Are you a news junkie?  Or do you tune it out?  How do we strike a balance so that we are aware of current events, but not living in fear?  I'd love to hear your thoughts!



4 comments:

  1. Thank you for thinking of us out here in Boston. It is so senseless and insane that someone can so quickly and violently ruin one of the best days of the year in our city. If you weren't at the Marathon or the Red Sox game yesterday you most certainly knew multiple people who were, and nothing can match the dread and panic we all felt yesterday as it all began to unfold. I have always been the same way about watching way too much news footage of tragedies and not being able to pry myself away and feeling like if I wasn't watching, I wasn't doing the right thing. When it's in your city, you feel like you have to watch it not only for those reasons but to also get updates on your safety! However, all of that being said there comes a time where you can't give terrorists the satisfaction of all of your attention and time. You need to be outside enjoying the beautiful day and living your beautiful life. The best thing I did today (and the scariest thing maybe of my life) was driving INTO BOSTON today to keep an appointment for a much needed haircut. I know this sounds ridiculous. However, it was my way of saying 'crazy people of the world, you cannot stop me from carrying on with my life'! I think everyone will see soon how resilient all of Boston is as a people, we ahh wicked tough! :-)

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    1. You said it perfectly. We just have to keep living our lives and enjoying it while we can. I have no doubt the people of Boston will pull through and rally together and next year I imagine the marathon will have the biggest turnout of all. I've heard you guys are "ahh" wicked tough - in a good way! :)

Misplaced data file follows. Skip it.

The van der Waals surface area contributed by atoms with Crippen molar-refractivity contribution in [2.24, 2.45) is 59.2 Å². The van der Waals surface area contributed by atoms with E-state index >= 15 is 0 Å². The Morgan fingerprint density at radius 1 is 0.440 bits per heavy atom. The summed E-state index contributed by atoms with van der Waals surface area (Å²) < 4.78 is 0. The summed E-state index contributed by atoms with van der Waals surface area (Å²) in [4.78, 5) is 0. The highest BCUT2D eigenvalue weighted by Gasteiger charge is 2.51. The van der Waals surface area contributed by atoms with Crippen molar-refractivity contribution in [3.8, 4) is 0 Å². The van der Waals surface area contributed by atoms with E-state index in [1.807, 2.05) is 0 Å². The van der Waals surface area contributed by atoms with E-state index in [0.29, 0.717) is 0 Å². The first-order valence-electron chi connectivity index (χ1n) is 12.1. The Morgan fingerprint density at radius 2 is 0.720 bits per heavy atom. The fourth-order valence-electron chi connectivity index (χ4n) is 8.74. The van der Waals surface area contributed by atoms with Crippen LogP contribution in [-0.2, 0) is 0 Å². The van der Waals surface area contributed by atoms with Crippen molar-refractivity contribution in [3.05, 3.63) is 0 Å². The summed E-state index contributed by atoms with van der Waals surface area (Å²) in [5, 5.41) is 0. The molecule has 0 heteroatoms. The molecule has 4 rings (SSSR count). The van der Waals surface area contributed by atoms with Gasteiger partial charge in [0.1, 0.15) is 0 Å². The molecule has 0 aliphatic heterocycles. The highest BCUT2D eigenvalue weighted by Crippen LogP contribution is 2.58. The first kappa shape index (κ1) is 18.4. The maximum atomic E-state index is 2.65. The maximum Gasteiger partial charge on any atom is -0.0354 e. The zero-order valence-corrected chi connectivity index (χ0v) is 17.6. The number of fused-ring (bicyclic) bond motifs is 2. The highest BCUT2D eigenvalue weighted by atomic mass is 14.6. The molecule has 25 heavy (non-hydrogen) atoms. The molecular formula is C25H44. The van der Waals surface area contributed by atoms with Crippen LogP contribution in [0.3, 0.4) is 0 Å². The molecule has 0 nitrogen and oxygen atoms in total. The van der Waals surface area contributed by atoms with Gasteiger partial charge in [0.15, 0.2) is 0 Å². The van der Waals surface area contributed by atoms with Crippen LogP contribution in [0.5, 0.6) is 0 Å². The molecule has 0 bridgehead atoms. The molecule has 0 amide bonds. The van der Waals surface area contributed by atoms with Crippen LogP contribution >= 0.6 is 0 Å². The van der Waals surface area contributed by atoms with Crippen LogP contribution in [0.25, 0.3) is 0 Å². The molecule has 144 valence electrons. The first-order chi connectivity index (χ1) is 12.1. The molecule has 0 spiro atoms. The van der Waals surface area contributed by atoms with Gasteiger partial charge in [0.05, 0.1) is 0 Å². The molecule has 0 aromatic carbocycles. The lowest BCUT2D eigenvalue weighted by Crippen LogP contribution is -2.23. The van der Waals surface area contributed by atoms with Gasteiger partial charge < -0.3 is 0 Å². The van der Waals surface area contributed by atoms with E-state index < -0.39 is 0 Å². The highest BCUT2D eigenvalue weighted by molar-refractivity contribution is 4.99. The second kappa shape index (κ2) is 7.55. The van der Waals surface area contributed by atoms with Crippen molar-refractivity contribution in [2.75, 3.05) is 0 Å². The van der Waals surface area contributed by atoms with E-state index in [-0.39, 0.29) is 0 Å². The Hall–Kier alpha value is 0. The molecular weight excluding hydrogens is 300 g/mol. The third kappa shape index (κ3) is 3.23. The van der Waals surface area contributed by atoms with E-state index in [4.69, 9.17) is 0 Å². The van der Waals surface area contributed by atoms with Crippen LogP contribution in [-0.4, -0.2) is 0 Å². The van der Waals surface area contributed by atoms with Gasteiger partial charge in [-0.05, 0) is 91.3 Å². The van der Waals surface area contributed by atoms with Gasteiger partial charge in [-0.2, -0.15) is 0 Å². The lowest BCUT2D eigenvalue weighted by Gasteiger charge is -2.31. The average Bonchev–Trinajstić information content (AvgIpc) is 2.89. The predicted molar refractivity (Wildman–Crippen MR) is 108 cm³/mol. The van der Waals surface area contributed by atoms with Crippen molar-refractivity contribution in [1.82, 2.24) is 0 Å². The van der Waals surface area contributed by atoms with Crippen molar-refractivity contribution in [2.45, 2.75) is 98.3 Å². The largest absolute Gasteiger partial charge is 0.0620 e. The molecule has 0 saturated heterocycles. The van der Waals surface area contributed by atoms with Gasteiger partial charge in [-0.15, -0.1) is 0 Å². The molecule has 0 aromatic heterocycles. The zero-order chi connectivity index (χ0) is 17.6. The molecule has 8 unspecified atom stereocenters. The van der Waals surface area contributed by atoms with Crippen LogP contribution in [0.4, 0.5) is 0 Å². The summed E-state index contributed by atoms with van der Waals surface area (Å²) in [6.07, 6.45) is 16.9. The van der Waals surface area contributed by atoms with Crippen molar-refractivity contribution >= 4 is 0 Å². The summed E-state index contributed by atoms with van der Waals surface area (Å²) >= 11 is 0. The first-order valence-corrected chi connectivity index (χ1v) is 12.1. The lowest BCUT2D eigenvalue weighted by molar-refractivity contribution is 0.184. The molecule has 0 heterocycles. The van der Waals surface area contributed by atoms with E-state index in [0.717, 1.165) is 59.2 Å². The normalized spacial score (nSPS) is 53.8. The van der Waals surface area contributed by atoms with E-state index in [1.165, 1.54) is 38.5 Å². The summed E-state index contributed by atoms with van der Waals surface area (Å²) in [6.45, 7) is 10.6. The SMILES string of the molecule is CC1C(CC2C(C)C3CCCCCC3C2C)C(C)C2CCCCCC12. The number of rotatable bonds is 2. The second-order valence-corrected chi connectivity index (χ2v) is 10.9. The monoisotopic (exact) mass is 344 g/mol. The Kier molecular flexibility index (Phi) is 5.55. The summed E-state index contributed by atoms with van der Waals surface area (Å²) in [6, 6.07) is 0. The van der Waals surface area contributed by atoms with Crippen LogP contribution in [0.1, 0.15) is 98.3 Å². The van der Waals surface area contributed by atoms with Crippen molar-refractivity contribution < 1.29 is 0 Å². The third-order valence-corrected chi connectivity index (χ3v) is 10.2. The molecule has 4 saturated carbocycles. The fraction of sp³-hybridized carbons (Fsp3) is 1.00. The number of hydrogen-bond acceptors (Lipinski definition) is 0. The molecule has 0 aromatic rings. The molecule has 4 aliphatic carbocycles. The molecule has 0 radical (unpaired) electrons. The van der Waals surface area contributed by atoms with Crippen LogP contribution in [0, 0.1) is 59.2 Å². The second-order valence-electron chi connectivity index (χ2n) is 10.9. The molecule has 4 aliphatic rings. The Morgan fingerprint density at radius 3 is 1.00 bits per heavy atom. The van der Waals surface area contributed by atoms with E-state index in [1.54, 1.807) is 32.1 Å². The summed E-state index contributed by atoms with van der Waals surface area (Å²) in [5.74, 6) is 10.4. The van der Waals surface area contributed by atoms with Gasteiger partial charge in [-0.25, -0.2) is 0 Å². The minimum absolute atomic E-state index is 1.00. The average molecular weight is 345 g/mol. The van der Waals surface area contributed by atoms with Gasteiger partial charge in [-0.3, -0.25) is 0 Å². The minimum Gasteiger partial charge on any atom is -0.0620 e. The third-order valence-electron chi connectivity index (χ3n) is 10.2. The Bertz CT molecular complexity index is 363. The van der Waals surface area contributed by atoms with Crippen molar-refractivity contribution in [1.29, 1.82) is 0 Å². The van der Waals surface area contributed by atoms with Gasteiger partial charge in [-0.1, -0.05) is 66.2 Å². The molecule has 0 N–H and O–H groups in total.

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  2. I enjoy reading your blog every so often, and am finally commenting as you asked a great question about the news...my friends and I were discussing that just last night.

    A couple of them (health professionals) brought up the fact that watching the news brings us passive stress (really bad for us, because we have no outlet for it) but that we can turn it into active stress (healthy stress, because we find an outlet that helps us deal and actually benefits us mentally, emotionally, spiritually, physically).

    They said we can turn passive stress into active stress by releasing it through 1) prayer (for those who choose to believe) and 2) active service. Not everyone can be in Boston to serve those affected, but we can serve the people in need in our communities here and now.

    It reminds me of the quote that's gone viral: “When I was a boy and I would see scary things in the news, my mother would say to me, ‘Look for the helpers. You will always find people who are helping.’ To this day, especially in times of ‘disaster,’ I remember my mother’s words, and I am always comforted by realizing that there are still so many helpers - so many caring people in this world.” — Mister Rogers

    We have the chance to keep our eyes open to the needs around us and be the "helper" where we are today!

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    1. Thank you for taking the time to reply! It's perfect, actually. It's the balance I was looking for - I can watch the news actively, rather than passively. I can find ways to help others rather than feel that there's nothing I can do. There is always something to give, even the smallest act.
      You have really helped me out today. :)